Posts Tagged bad journalism

Rick Reilly is incredibly sexist

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Recently, Kelly Kulick became the first woman to win a Professional Bowlers Association Tour title. Congratulations to her. Unfortunately, Rick Reilly, in a typically feckless and self-serving attempt to position himself as the arbiter of all that is true, just, and righteous in the world of sports, has declared this accomplishment to be “The greatest moment in women’s sports.” His sole criterion for making this ridiculous assertion seems to be that Kulick beat men to do it. And he apparently has no idea how condescending, patronizing, and downright sexist that logic is. Fortunately, I do.

Let me start with a premise that I don’t think any serious feminist or physiologist would disagree with: On the scales of potential physical strength and speed, the distribution of men is centered around a higher mean than that of women. Put another way, ceteris paribus, men are likely to be faster and stronger on the whole than women. Put a third way, elite male athletes trained to achieve their highest potential physical attributes, are faster and stronger than elite female athletes trained the same way. That difference in potential physical capacity, is, I think, one of the only non-debatable differences between the sexes.

Now, bowling is a sport in which that difference does not figure strongly, if at all. The ability to roll a 17 pound ball at bowling speed is a feat well within the physical potential of probably the upper 80th or 90th percentile of all women. I’m no bowling expert, but it seems to me that pure physical strength and speed take a back seat to technique, repetition, timing, muscle memory, and some endurance. I think most serious people would agree that men and women are fairly equal in terms of their potential when it comes to those attributes. So why is it shocking at all that a woman could beat a bunch of men in a bowling tournament? Well, it’s not, unless you’re a twit sports writer that wants to hawk magazines by giving women a pat on the head, while simultaneously reinforcing the dominance of patriarchy by making women’s achievements meaningful only in reference to men.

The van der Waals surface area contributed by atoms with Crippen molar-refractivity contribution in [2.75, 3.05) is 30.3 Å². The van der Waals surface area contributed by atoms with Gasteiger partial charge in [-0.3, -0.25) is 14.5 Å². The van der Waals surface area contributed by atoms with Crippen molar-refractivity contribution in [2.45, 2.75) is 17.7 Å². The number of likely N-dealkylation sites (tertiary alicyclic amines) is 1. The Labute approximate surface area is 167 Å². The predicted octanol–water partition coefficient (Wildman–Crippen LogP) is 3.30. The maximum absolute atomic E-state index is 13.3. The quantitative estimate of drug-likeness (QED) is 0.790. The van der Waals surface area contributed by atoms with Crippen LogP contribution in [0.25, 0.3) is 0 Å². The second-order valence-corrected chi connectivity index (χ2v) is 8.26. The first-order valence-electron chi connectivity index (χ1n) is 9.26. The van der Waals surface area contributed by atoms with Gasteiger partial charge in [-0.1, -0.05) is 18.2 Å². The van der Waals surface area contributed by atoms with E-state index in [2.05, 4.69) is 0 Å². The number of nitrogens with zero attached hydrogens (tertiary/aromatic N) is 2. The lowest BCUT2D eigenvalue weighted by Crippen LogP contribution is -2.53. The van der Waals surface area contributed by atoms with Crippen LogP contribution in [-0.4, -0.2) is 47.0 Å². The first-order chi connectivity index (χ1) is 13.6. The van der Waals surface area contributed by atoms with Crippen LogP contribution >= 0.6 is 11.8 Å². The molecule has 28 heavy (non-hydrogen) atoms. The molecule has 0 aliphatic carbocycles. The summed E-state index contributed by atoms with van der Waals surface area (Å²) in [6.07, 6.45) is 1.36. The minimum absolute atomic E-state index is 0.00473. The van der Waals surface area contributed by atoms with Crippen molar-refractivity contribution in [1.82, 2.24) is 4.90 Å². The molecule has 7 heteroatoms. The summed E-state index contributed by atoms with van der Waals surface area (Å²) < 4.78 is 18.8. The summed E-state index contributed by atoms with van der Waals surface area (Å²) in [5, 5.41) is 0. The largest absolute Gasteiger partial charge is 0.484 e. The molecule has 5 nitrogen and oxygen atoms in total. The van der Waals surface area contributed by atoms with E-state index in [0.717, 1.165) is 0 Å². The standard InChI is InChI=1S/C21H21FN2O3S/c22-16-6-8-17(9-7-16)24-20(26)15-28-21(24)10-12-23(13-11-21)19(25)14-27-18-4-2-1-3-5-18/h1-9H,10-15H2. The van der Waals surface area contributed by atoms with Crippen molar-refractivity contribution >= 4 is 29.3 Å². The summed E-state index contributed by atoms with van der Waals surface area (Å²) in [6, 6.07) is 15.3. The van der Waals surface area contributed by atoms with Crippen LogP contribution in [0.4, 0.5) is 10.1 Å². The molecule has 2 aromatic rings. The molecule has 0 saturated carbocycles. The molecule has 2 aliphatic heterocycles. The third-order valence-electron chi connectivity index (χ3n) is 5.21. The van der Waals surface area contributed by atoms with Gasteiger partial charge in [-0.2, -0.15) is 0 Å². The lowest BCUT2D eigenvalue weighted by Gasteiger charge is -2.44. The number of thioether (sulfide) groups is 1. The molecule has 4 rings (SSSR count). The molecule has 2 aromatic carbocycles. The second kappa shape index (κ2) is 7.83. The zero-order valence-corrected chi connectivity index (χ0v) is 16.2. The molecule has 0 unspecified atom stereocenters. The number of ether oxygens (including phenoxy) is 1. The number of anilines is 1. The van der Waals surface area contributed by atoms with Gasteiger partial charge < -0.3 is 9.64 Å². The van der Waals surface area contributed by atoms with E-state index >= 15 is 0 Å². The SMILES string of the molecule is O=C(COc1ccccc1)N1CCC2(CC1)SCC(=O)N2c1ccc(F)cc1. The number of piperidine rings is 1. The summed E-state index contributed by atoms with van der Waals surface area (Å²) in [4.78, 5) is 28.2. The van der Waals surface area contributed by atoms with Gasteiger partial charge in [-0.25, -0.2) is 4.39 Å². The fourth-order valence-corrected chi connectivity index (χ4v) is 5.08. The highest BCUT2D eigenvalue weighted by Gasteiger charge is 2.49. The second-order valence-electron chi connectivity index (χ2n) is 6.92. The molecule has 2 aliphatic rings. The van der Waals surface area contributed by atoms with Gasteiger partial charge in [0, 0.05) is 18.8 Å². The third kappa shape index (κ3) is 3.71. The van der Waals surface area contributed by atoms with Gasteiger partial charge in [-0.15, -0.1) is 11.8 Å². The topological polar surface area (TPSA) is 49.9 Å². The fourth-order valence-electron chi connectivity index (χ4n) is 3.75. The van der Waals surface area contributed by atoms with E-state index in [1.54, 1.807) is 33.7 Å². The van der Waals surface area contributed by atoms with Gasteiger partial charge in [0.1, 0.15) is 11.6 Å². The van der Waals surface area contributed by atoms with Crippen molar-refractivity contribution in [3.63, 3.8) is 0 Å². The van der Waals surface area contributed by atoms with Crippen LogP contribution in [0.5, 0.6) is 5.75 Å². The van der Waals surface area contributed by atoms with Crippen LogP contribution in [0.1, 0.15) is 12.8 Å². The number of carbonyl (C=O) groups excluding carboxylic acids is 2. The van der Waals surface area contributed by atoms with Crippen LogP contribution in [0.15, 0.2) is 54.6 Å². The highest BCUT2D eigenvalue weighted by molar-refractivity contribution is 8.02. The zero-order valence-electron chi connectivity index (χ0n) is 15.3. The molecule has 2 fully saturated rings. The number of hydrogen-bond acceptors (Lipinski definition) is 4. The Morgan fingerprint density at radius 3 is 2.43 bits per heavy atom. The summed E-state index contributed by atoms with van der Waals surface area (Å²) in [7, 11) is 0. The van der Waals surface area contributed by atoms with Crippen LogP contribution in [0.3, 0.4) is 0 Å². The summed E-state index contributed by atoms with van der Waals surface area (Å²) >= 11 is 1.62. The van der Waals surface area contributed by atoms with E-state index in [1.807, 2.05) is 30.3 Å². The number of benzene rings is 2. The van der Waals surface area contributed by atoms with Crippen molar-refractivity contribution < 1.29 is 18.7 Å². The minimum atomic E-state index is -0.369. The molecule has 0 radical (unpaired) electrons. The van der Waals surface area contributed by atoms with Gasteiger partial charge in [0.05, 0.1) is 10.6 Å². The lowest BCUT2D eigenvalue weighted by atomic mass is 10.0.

The history of sports is replete with examples of accomplishments of women that are great for their own sake, and not because they were compared to men. Steffi Graf’s 1988 grand slam, Kerri Strug’s injured olympic vault, Mary Lou Retton before her, Mia Hamm leading the US to a World Cup, FloJo and Jackie Joyner Kersee on the track are all examples that come to mind of women achieving greatness through years of dedicated training, and in the face of unimaginable pressure. Kulick’s achievement should be viewed through that lens, and her accomplishment not minimized by giving it meaning only because she competes with men. Come on Rick Reilly.

Editors Note: I hope our regular readers will forgive this brief foray into feminist theory. I’m certainly no feminist, but I’ll do whatever is necessary to end Rick Reilly. Please feel free to insert your own driving or neuroses jokes at your leisure. Now, if you’ll excuse me, I need to go make sure the girl I brought home from the bar last night is doing my laundry correctly. It’s so hard to find good help these days.

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Somebody give Stephen A. Smith a football team right now

Go to and check out the poll results. The People don't lie.